Travelling light and taking a break
I was offline for much of last week as I was travelling for a few days across Europe with my wife for both business and a vacation. We started in Germany and then took the train to Brussels, before spending a few days off in Amsterdam for the weekend. I normally try to minimise the amount of gear I travel with when not specifically going for photography, and this time I decided to cut it right down.
For cameras, I only brought my little Canon G7XII and my iPhone. That’s it. I didn’t even bring my X-Pro 2. The reason for this is that I wanted to cut it down to the absolute minimum. If I had some telephoto lenses for my iPhone I’d probably have just relied on that. It wasn't a trip to take photos and so I didn’t want to be lugging an extra bag around. I didn’t even take than many photos in the end and I enjoyed that fact very much.
As a photographer sometimes I feel like there is an expectation to be always “on”. When you’re travelling somewhere or are in certain situations you sometimes feel that you should be taking photos, even if you’re not in the mood. You almost feel like you’re betraying the art or the community if you don’t. However, sometimes, there is something to be said for taking time off.
While I love photography, and I love capturing beautiful scenes and beautiful light, sometimes its a joy just to experience something while you’re there. To enjoy the fleeting moment, in the moment, rather than to be preoccupied with capturing it, and not actually pay attention to it while you’re there.
Nowhere is this more relevant than in a museum.
For the life of me I can’t understand why people insist on going through a museum with their head buried in their smartphones or cameras. If you want a picture of something, buy a guide book. It will probably be better than what you will take anyway. When we were in Amsterdam, we went to see the Van Gogh museum and the Rijksmuseum. Even though photography is banned in the Van Gogh museum, people still tried to take photos. Not only that but there seems to be a new trend of trying to get selfies in front of the art, which is really annoying for others.
Last year when I was visiting the London Museum, I stood and watched some tourists as they went around looking at everything through their phone’s cameras, and they were constantly taking pictures. They almost never looked up, instead choosing to see the works of art and history through the tiny lens of their phone instead of in real life, which was right in front of them. I have to wonder why you would bother going at all if you’re not going to actually stop and look at the exhibits properly. You could just visit the museum website for the same experience as being glued to your phone. My mind is still trying to wrap itself around that one. I saw the same thing again in Amsterdam. I really don’t get it.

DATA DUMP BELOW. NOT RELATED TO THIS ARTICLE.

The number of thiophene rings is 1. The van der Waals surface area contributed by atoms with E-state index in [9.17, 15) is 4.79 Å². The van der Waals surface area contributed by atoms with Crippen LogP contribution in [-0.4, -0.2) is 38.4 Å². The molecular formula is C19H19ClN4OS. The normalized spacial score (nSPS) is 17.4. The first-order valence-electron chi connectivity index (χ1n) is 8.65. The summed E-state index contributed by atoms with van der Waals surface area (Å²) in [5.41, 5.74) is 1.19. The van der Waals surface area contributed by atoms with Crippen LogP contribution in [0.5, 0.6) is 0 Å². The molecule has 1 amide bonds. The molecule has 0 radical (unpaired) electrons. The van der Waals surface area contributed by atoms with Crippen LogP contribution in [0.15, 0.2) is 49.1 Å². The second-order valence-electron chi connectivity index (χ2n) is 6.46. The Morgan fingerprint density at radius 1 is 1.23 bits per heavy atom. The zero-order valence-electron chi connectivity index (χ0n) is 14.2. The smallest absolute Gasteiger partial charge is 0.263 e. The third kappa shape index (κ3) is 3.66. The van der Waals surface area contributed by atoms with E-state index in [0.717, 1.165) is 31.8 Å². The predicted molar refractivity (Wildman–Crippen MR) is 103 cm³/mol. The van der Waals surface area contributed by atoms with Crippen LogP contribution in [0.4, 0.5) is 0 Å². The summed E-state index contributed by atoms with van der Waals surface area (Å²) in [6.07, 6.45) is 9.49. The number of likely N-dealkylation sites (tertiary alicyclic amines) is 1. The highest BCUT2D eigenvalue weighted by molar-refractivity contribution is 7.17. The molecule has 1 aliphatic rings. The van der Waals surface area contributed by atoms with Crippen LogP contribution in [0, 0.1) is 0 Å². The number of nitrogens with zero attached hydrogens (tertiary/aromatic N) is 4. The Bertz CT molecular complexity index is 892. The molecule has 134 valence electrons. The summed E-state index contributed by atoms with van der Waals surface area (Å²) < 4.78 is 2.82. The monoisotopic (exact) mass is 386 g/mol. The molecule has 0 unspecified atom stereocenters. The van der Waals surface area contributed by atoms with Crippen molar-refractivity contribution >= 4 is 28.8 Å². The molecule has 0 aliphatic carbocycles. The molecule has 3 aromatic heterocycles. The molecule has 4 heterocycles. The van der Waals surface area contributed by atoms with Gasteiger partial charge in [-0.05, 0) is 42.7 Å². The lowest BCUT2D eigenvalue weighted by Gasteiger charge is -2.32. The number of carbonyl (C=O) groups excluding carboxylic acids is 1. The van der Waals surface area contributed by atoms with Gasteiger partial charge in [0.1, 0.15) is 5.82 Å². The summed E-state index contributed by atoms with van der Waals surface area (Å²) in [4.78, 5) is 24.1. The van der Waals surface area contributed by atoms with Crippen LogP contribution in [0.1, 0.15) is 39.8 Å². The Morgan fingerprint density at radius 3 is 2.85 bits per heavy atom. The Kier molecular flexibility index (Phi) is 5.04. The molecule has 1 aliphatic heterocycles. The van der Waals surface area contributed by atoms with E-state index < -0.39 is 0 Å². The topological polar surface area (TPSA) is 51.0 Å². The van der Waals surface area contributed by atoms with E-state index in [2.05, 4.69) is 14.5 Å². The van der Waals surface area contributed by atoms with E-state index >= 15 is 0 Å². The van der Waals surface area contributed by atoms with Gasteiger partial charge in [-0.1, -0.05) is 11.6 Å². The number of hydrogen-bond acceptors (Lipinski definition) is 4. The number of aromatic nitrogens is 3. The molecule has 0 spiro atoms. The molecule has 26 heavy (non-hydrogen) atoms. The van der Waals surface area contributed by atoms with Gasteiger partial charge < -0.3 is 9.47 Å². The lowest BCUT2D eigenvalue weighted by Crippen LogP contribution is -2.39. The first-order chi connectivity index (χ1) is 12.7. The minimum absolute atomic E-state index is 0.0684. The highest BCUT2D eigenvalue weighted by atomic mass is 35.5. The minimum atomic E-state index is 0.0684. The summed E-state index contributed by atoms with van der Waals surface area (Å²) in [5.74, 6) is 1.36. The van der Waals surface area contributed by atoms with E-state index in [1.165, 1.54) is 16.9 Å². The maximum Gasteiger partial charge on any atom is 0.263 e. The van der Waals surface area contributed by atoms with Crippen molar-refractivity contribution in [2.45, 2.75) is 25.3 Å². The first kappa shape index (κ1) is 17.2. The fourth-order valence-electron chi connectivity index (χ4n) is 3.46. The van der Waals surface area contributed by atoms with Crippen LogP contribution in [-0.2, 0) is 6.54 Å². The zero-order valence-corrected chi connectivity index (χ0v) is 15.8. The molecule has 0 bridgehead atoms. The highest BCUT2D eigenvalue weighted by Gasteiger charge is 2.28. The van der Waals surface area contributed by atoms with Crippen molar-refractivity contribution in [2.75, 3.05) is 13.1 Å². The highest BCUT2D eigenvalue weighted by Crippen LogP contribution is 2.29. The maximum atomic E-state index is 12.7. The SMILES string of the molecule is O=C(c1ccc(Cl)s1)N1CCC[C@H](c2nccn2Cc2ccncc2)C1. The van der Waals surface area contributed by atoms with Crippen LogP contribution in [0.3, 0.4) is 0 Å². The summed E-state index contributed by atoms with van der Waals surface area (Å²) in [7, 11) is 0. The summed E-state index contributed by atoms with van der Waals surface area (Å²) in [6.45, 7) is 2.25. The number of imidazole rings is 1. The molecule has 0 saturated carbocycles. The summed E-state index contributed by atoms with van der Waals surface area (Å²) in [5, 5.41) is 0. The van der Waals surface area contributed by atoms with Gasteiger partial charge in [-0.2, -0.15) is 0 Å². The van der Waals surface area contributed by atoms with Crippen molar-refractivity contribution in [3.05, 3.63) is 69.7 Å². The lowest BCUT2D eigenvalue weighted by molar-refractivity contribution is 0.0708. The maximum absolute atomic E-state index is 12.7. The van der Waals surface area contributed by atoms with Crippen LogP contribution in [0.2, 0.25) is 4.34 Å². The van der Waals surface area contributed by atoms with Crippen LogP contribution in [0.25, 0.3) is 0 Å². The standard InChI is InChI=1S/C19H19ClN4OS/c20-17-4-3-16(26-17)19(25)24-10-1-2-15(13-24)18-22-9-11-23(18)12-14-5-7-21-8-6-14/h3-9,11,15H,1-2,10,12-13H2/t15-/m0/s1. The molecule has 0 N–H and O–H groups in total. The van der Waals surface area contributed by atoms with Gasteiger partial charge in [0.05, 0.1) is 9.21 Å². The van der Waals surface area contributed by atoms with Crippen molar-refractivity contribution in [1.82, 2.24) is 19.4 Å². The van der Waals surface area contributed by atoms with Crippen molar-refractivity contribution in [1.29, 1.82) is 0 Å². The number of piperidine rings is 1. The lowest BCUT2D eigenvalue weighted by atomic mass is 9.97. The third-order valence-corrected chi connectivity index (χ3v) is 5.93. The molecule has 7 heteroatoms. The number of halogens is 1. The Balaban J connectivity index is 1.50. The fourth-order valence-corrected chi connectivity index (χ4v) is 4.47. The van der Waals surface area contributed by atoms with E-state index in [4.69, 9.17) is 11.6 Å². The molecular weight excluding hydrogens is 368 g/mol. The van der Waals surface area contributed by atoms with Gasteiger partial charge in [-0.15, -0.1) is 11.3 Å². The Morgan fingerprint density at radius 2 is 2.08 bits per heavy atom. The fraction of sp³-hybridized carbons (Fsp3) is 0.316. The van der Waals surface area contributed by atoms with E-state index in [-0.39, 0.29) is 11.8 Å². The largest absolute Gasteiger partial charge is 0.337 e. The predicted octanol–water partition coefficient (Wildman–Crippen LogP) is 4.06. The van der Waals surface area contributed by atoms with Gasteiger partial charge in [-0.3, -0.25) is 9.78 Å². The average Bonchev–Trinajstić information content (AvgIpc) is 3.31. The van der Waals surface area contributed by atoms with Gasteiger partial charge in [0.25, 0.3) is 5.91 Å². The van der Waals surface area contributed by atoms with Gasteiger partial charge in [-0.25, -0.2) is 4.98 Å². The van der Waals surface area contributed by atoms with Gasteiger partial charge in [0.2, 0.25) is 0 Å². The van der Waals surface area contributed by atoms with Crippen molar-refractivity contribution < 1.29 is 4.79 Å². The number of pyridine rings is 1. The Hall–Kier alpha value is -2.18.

Aside from the museums, it was still nice to just wander the canals of Amsterdam and enjoy the sights without having to worry about getting a perfect shot. I did take some photos - because of course I would have to take some :-) , but this was an exception rather than the rule. For the most part we just enjoyed the time to reflect, relax and enjoy the city in real life rather than worry about capturing it for later.
I'm not saying that this should be the way to travel all the time. I am still a photographer at heart, but I do think it's important to strike a balance, and on occasion, leave the camera at home and be there in the moment, or at the very least, don’t be always behind the lens.
For the few photos I did take, I shot with the G7X2 and my iPhone XR - about 50/50 of each. I also shot some video on my iPhone - although not enough to do anything with - except for a nice landing sequence which I put together...
I shot some time-lapses and stills on my little pocket Canon. I’m actually really impressed with the G7XII. I originally bought it to use mostly for vlogging and it’s been great for that. However, it takes pretty descent pictures too, especially for the price. I would like a longer zoom range, but for that I would need to step up to something bigger. As it is, I can just bring my small laptop bag, and throw it in there. The only issue that I have with it is that it is sometimes a little hard to see the screen, and you can think an image isn’t going to work, when it actually turns out fine in the end.
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